CumulusmediaEvery one of these Radio behemoths is teetering on the edge of complete disintegration. iHeart Radio, formerly known as Clear Channel (the name of the beast that started this whole buggery), has a few weeks to come up with $6 billion of the $21 billion they owe creditors. Cumulus – the company that bought Citadel a few years ago and finished off KGO today – owes nearly $3 billion and their stock has gone from $4 to 46 cents in the last year. Entercom seems healthy with only $500 million in debt, and $9 million in cash on hand. They are all out of assets to sell, and they owe billions more than their stations are worth. They are not underwater on their loans – they are drowning in debt they have no way to pay.

230227_397036673707623_478894059_nI will never forgive the Dickey brothers, the Mays brothers, Farid Suliman, and David Field for what they did to Radio. Like vampires they sucked the life force out of radio, and killed it. What they did should have been illegal. But, there were no regulations to stop it, and there still aren’t.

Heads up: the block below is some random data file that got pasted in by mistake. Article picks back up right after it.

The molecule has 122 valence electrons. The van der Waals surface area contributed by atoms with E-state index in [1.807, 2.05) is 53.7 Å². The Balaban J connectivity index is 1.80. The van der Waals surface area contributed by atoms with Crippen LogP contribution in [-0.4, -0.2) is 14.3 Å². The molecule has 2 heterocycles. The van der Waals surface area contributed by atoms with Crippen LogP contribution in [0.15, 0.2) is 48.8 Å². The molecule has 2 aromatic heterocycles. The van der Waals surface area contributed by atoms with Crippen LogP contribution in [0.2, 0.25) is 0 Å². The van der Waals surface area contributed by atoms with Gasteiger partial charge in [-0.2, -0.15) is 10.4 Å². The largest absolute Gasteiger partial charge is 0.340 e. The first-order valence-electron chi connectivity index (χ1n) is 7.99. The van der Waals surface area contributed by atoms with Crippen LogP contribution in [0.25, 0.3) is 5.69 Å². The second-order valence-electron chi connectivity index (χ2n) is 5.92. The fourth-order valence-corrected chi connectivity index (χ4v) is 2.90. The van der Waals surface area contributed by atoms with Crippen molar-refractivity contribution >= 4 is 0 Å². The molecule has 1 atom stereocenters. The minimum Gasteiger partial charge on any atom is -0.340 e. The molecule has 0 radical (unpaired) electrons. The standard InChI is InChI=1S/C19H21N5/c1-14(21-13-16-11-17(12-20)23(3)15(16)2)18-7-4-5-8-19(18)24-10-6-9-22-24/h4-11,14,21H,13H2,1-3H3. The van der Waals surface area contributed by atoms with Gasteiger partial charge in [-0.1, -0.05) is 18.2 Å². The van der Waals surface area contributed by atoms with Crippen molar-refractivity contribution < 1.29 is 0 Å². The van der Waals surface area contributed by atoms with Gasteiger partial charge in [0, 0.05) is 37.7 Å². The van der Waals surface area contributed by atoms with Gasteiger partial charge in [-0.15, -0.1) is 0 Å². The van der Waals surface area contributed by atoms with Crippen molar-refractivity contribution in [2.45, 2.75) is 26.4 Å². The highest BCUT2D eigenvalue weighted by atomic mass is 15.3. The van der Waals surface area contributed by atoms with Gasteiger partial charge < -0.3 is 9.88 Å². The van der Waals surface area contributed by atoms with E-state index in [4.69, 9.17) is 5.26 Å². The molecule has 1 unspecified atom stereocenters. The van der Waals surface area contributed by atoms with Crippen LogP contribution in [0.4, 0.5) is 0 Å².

KGO was making a $5 million a year profit on top of paying its full staff *very well* (and that was in the Bay Area) when Citadel bought it and killed it in 10 quarters. When I left the station at the end of 2011 I was doing 4 jobs – our newsroom having been cut from 32 top-notch professionals to 13 overworked souls. The rest of the station had it just as bad – the cuts were capricious and in one afternoon I watched 412 years of corporate memory walk out the door. It was the first of many cullings.